Registration for the fall 2015 Sheltered English Immersion Endorsement courses required under the RETELL initiative begins on Monday, Aug. 3 - later than was previously announced. Click here for details. The DESE is not planning to provide no-cost SEI Endorsement courses after the 2015-16 school year, though the MTA is continuing to push for an extension of the no-cost option. If you are an eligible core academic teacher, you are advised to register for a fall course or add your name to a waiting list. Adding your name to a waiting list provides an authentic count of how many educators still need to take the course. More details about the coming year will be posted here in early July.

Summer Conference
It's not too late to sign up for MTA's Summer Conference, which will be held in Springfield from Aug. 3 to Aug. 6. This smaller, more focused conference includes an organizing institute, two academies for new presidents and a track for the New Member Program. There is no charge for participating. For the organizing institute, we are asking locals to bring teams that can work together and develop plans for the coming year. This conference is in place of the annual Summer Conference that used to be held at Williams College and was going to be held at UMass Amherst this year. Delegates to MTA's Annual Meeting voted to cancel the event at UMass because faculty and staff have not yet received the back pay they are owed.

Jump-Start Your Union with a Book Group
This past year - and especially in the last few weeks - we have shown that we are ready to organize to reclaim public education. We can learn from each other and from our union brothers and sisters across the country about how to do this work. To that end, the MTA is offering FREE copies of How to Jump-Start Your Union, a book about the strengthening of the Chicago Teachers Union, to members who want to participate in summer book clubs. Any group of three or more - from within or across locals - can request copies. E-mail Ari Mercado atamercado@massteacher.org to let her know how many books you need. At the end of the summer, we will make space on our website for you to share your insights.

Read MTA Members' Testimony on Testing
We have now posted testimony from most of the MTA members who spoke in favor of House 340, our bill calling for a three-year moratorium on the high-stakes use of testing. The packed State House hearing was held on June 11. Read, share and send your own comments to your representative and/or your local paper.

Adjuncts Are "Sweatshop Workers"
Legislators heard compelling testimony about the plight of adjunct faculty members during a hearing June 17 on an MTA-backed bill to improve their benefits and increase the number of full-time faculty positions. Click here to read about the issue and what we are hoping to achieve.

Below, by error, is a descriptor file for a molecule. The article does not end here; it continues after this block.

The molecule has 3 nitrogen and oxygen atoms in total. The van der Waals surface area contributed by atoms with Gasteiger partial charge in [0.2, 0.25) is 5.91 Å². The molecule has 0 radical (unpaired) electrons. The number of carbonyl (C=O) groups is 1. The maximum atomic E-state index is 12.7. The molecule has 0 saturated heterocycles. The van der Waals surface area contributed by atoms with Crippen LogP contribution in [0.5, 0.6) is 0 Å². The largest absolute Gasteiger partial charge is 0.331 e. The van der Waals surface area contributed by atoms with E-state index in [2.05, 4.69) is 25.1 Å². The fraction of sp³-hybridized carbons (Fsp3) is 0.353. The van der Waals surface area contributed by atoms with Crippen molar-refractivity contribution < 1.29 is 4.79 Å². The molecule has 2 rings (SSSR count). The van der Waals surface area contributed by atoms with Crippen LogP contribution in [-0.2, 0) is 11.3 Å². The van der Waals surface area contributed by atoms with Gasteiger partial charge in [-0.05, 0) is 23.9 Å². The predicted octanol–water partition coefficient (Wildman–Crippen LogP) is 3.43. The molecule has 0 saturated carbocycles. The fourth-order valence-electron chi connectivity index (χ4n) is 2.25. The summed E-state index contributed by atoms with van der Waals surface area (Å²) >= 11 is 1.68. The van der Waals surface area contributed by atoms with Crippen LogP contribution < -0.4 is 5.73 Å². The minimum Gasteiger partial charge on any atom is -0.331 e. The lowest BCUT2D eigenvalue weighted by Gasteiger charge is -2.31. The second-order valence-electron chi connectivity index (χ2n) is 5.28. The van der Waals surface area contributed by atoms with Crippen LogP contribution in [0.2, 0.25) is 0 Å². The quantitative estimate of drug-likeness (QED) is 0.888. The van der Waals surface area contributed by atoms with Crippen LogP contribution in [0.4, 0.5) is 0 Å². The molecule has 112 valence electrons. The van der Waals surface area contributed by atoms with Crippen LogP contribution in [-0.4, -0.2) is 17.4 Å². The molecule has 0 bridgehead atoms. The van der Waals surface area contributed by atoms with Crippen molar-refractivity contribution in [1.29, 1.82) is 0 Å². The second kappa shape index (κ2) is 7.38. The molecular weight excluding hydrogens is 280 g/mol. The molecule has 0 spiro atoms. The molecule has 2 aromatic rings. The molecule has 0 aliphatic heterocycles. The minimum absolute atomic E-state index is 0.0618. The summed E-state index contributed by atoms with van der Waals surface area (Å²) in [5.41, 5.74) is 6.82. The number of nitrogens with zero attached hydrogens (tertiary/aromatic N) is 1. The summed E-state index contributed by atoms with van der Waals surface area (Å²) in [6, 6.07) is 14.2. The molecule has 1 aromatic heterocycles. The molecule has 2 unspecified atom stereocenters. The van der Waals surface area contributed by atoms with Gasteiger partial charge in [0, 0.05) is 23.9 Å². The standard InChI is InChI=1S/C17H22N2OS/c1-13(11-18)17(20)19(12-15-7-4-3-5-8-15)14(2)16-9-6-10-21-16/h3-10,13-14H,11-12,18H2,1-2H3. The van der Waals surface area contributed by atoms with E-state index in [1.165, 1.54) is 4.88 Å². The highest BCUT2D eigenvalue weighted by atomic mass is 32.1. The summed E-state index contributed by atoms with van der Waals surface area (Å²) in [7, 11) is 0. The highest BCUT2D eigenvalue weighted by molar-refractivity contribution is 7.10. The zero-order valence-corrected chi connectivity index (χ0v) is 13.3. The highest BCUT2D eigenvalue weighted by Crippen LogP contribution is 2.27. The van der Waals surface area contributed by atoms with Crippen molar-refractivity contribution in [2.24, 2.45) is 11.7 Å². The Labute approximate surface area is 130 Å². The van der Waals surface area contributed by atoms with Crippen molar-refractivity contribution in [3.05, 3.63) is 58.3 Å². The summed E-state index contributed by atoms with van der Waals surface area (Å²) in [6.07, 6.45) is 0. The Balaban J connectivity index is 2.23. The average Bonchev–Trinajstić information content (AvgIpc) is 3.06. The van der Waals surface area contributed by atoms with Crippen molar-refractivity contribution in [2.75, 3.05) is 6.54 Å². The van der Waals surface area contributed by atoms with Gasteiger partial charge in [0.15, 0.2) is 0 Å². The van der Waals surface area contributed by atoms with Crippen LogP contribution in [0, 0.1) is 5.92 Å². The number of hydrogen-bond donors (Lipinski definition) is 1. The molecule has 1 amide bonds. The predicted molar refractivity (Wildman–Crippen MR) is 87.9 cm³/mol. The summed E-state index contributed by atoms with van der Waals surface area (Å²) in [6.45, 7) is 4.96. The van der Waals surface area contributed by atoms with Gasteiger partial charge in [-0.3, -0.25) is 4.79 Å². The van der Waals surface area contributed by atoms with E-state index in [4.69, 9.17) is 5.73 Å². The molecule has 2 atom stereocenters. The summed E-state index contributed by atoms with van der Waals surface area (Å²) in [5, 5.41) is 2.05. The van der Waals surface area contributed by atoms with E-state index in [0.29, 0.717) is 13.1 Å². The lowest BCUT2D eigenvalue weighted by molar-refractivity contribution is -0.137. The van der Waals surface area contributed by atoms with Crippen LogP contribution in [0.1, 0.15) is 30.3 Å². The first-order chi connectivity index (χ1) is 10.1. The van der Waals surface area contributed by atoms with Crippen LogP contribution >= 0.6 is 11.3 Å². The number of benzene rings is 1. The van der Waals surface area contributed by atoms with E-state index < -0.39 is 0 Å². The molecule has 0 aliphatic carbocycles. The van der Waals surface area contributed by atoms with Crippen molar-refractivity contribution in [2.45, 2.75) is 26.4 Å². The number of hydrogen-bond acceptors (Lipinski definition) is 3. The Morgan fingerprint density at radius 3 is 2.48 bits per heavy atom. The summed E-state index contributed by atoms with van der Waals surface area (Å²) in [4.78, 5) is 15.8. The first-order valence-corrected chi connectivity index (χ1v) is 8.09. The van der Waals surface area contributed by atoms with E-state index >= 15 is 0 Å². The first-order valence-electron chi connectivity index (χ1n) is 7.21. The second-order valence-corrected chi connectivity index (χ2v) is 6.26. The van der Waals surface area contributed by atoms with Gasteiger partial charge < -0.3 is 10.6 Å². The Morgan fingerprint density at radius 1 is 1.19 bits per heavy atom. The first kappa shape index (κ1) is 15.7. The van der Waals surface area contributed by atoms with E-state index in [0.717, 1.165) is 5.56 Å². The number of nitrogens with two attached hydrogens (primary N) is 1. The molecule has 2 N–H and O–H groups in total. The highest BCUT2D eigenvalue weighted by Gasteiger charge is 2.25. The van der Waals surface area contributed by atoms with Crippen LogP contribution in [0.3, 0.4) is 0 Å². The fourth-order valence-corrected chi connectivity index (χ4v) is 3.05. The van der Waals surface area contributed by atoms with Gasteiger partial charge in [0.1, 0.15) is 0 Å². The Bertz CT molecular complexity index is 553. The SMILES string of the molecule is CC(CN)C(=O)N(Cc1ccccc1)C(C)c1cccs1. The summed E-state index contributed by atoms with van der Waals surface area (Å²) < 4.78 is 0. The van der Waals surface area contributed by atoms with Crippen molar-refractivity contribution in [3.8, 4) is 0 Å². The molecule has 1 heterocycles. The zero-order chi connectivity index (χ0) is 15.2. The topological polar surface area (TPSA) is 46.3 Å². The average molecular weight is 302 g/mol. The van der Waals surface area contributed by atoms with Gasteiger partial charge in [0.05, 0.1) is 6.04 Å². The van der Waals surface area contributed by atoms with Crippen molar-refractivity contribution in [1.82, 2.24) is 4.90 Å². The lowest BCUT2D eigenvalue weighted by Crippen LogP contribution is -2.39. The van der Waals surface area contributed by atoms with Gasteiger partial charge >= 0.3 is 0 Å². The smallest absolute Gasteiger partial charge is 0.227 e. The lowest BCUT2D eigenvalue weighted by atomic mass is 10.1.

We Must Fully Fund Public Schools and Colleges
Members are reporting a continued financial squeeze that manifests itself in ways large and small. Layoff notices for teachers and ESPs. Rising fees for public higher education students. Lack of technology in schools - sometimes even a lack of paper! Shuttered libraries. Erosion in the number of full-time faculty members teaching and guiding our college students. Higher co-pays and deductibles for health insurance. It's well past time we got serious about fully funding public education, from prekindergarten through higher education. The MTA and our labor allies are working with community and social justice organizations to figure out how the state can raise more revenue for our schools and colleges without increasing taxes on middle- and low-income families. Stay tuned for more details as they emerge.

Thank you for everything you have done during the school year, and have a great summer!

In solidarity, and in anticipation of many great things ahead,

Saturday, June 20, 2015

New Bedford Educators' Association awards students scholarships

New Bedford Educators' Association awards students scholarships

MTA members come out in force for testing moratorium bill

Of the estimated 300 people who attended the State House hearing on testing on Thursday, June 11, more than 50 were MTA members who submitted testimony in favor of House 340, An Act Relative to a Moratorium on High-Stakes Testing and PARCC. Below are their names, with links to their testimony.

They came from all over the state and told their personal stories about how the focus on high-stakes testing is disrupting teaching and learning in their schools, increasing stress on students and teachers and narrowing the curriculum.
Many waited six hours or more before they had a chance to testify. Some had to leave before they were called to testify in person, so they left their written testimony with the Joint Committee on Education. They made the effort to get to Beacon Hill because they wanted their stories told.
It is not too late to submit written testimony to the Joint Committee on Education and to your own legislators. If you weren’t able to attend the hearing but would like to submit testimony, please contact MTA lobbyist Kate Donaghey at kdonaghey@massteacher.org.
If you are a member of the media and want to contact one of the educators who submitted testimony, contact Laura Barrett, MTA Communications, at lbarrett@massteacher.org.
House Bill 340 Testimony